Last night, I completed a cross-country road trip, driving about 2800 miles from Las Vegas, Nevada to my home in Dedham, Massachusetts over four long days. Here’s the technology I took with me and used on the road.
I may make an Office Sway about the trip, as we took some interesting photos during the drive. For now, however, I’m just going to focus on the tech.
Update: I made the Sway. Here it is…
As you may know, I like to travel light. As I noted in What I Use: Carry-On Bag, I use Rick Steves carry-on bags and luggage—but I’ve upgraded both since that article. The carry-on bag is the same model as my previous bag, the Veloce Shoulder Bag, but the newer version is actually a bit down-market from my old one, with cheaper materials. The new luggage, however, is superior: I grabbed the Rolling Carry-On, which expands to an almost laughable degree, and I love it. I’ve used it on four trips now—Pennsylvania, San Francisco (Build), Chicago (Ignite) and the cross-country drive, and it’s a winner.
Traveling light is a lot less necessary for a drive, of course, but I had to fly to Vegas first and I don’t check bags, so these two bags—with the Rolling Carry-On non-expanded—were all I needed.
I did bring two laptop-type PCs, the Surface Pro 3 and the Lenovo ThinkPad X1 Carbon I’m currently reviewing. (And can state emphatically is the best Ultrabook I’ve ever used.) I didn’t open either one until Monday—we drove all day Friday, Saturday and Sunday—but I only used the ThinkPad, which was the case on my previous three trips as well. Fantastic.
During the drive, I took all of the photos with my Lumia 930, which you may recall I purchased back in January and still use daily. It takes the best photos of any smart phone I own—and, yes, I have an iPhone 6 Plus too, as you’ll see below—and I used this to triage email, make phone calls, send text messages, and check in on Facebook.
For navigation, we used Google Maps on my iPhone 6 Plus. The “we” here is my dad and I, at least through St. Louis, which is where I dropped him off so he could fly home, and I have a few stories about that. More on that in a moment, but Google Maps offers the best navigation, bar none, and will update with quicker route changes as you go.
So, my dad.
The reason I was making this drive in the first place was that he was selling his car, a 2007 Mercedes C280, and since I had wanted to buy it for years, I finally did so. Problem is, he moved to Las Vegas a few years back so the drive was going to be a bit longer than I had originally hoped. (He previously lived in Pennsylvania, just 5 hours from me.) Prompted by a cousin, dad has embraced Apple products though he doesn’t know how to use them, and I’ll just skip the part where I berated him for using Apple Maps and Siri (“directions to Starbucks”) and move on. I did help him make the text more legible on his iPhone and iPad, however. Free tech support is a familial right.
My current (now previous) car is a 2011 BMW 328i, which I bought used about 18 months ago. That car is newer than the MB, has half the miles, and is more up to date technologically, with Bluetooth, USB and line-in connections. Made in 2006, the MB has none of that. It has an in-dash CD player, a 6-disc CD changer and a radio. No Bluetooth, no USB, not even a line-in. I knew this going in, but I don’t drive a lot, and frankly am sort of interested in a tech-free existence in the car. But of course, I had about 19 hours of driving by myself to consider. And while my thoughts are indeed fascinating, 19 hours is 19 hours.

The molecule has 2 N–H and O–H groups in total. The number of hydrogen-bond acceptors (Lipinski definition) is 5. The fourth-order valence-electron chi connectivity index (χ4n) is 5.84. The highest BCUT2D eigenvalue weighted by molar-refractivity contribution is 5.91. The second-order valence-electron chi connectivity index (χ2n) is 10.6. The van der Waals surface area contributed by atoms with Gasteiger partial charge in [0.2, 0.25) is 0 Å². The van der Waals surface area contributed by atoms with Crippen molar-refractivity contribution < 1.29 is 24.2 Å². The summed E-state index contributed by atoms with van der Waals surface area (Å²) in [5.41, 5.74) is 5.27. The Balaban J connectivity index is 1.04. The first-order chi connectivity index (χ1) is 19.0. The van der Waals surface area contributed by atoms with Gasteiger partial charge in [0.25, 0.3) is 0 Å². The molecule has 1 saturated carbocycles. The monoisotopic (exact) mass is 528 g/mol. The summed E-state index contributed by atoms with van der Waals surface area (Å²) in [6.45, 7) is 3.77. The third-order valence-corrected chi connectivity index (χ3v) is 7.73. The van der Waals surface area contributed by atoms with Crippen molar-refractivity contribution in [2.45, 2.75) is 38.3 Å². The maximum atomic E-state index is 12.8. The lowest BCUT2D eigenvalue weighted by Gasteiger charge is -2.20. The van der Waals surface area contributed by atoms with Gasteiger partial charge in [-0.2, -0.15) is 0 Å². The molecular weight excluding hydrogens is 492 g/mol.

I considered making some audio CDs. But … eh. Instead, I used my Nokia Portable Wireless Speaker MD-12, a cute like Bluetooth-powered wonder that I always bring in my gear bag when I travel. Dad had left one of those black discs for phone mount son the top of the dash, and the MD-12 fit right on it. Since the iPhone 6 Plus was powered through a cigarette lighter, I played Audible audio books and podcast through that, and both the app audio and directional audio came through the speaker. Nice. (This wouldn’t be a great experience for music of course, since it’s mono.)
I listened to three audio books on the trip, two of which I was already part-way through:
Just After Sunset: Stories. A mixed bag of short story by horror master Stephen King, some of which are truly excellent.
Masters of Doom: How Two Guys Created an Empire and Transformed Pop Culture. Incredible story of Id Software, which make Wolfenstein 3D, DOOM and Quake (among other trend-settings games).
Dogfight: How Apple and Google Went to War and Started a Revolution. Fascinating story about the partnership and then competition between Apple and Google. Only slightly marred by mispronunciations of names like OS X (“oh-ess-ex”) and iOS (“eye-ose”).
For podcasts, I listened to a few episodes of How Did This Get Made?, which is my favorite podcast, though I skip most of the tragically unfunny mini-episodes, and Mohr Stories with Jay Mohr. I suspect more than one person driving by me on I-70 wondered about the laughing madman in the MB.
Looking forward, I may see about getting at least some form of line-in connection in the car. I didn’t miss having music on this trip, but I may going forward. I guess the fallback plan is to stock the CD changer with CDs. How retro.